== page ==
Peking University, June 6, 2013: Hong Kong novelist Louis Cha Leung-yung — who wrote The Legend of the Condor Heroes and is better known by his pen name Jin Yong — will be adding another doctorate to his long list of scholarly and literary achievements — but not yet.
Peking University News Center denied on June 6 media reports that Cha has already earned a doctorate at the Chinese department and that he will be graduating this upcoming July, according to its official Weibo account.
A photo of Cha’s diploma, dated July 2013 complete with the institution’s seal and signature of university President Wang Enge, was published on social networking site Renren this week. Its authenticity has been confirmed, but it was just a "regularly pre-prepared document" that could not be considered already validated, read the PKU News Center's tweet.
Due to health reasons, Cha's study at the university has not been carried out in accordance with the origional plan, it noted.
It was the first time since the official Weibo account's inauguration on March 26 that it actively responded to rumors circulating on the traditional and online media.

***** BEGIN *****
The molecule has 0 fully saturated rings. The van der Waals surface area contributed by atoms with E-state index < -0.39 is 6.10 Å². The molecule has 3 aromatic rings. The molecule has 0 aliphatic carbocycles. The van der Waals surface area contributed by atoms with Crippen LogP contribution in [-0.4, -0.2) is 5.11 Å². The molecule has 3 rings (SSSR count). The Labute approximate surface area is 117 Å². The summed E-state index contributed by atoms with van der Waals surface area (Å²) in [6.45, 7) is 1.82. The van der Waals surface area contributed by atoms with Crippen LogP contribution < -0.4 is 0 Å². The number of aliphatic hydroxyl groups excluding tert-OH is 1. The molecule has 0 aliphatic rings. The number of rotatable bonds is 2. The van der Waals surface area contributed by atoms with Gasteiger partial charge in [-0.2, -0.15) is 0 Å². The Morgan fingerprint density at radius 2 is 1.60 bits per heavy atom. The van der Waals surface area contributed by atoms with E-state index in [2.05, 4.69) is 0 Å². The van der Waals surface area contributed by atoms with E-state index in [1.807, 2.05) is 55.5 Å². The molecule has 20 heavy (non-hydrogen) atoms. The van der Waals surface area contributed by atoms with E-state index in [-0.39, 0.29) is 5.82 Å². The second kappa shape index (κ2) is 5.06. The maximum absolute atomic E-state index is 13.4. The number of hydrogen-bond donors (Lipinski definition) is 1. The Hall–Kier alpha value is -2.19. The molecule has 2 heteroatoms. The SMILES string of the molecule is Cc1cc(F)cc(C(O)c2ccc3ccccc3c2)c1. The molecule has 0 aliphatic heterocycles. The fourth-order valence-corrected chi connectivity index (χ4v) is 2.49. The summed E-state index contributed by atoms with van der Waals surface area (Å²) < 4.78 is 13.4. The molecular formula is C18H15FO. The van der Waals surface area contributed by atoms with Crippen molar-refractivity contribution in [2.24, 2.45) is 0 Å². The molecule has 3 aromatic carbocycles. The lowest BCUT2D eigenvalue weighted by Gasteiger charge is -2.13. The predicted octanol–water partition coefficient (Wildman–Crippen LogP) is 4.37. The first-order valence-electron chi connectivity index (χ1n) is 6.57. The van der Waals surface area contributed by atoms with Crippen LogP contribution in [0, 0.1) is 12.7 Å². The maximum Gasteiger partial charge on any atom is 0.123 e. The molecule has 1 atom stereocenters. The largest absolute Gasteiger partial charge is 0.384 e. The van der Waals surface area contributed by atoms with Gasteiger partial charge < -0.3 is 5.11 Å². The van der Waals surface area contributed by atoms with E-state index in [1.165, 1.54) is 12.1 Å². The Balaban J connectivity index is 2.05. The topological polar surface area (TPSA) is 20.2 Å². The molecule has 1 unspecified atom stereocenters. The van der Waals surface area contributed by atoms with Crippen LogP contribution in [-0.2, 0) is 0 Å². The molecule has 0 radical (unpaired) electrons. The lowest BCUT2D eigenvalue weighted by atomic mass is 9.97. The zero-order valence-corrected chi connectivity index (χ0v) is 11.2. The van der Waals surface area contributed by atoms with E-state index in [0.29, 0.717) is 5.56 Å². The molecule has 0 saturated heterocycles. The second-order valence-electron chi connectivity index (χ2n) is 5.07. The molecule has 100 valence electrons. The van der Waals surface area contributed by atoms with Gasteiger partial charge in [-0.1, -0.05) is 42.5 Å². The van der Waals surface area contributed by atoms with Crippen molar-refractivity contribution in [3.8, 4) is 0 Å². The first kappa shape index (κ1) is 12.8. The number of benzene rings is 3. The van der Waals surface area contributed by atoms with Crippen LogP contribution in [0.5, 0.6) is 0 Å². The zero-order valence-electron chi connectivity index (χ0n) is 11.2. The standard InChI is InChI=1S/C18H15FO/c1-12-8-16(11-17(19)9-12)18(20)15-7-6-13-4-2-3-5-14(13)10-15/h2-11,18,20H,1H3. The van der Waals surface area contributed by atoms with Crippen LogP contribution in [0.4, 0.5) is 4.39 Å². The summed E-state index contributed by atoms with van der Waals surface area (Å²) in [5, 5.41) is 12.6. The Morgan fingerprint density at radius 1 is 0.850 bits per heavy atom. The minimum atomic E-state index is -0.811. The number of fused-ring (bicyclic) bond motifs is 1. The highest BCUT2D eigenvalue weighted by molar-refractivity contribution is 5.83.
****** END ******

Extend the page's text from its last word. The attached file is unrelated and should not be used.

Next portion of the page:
Clarification by the official Weibo account of the PKU News Center
Louis Cha Leung-yung (Jin Yong)
Professor Chen Pingyuan, a former dean at the university’s Department of Chinese Language and Literature, earlier confirmed to media that Cha, 89, had been a doctoral candidate at the department since 2009.
However, he said Cha did not have to attend classes there and had no information as to when the writer was scheduled to graduate.
Cha’s supervisor is Professor Yuan Xingpei, head of the Central Research Institute of Culture and History, Chen said.
Cha earned a doctoral degree in oriental studies from the University of Cambridge in 2010 after completing his thesis on Tang dynasty imperial succession.
Cha, who co-founded Hong Kong daily Ming Pao, recently had his 1957 martial arts classic The Legend of the Condor Heroes added to the required reading list for primary school students in Beijing.
Cha’s literary works, many of which contain themes of chivalry, martial arts and patriotism, are among the most widely read in the Chinese-speaking world and have been translated into many languages.
Legend, the first instalment of the Condor trilogy, is widely considered to be one the writer’s best work along with other titles such as The Book and the Sword (1955) and The Deer and the Cauldron (1969).
Some of Cha’s works were banned on the mainland during the 1970s because they were thought to mock Mao Zedong and the "Cultural Revolution" (1966-76). Ironically, Taiwan once banned his novels as well, billing them pro-Communist literature. Most of the bans were gone by the 1980s.
Source: Agencies via South China Morning Post
Edited by: Arthars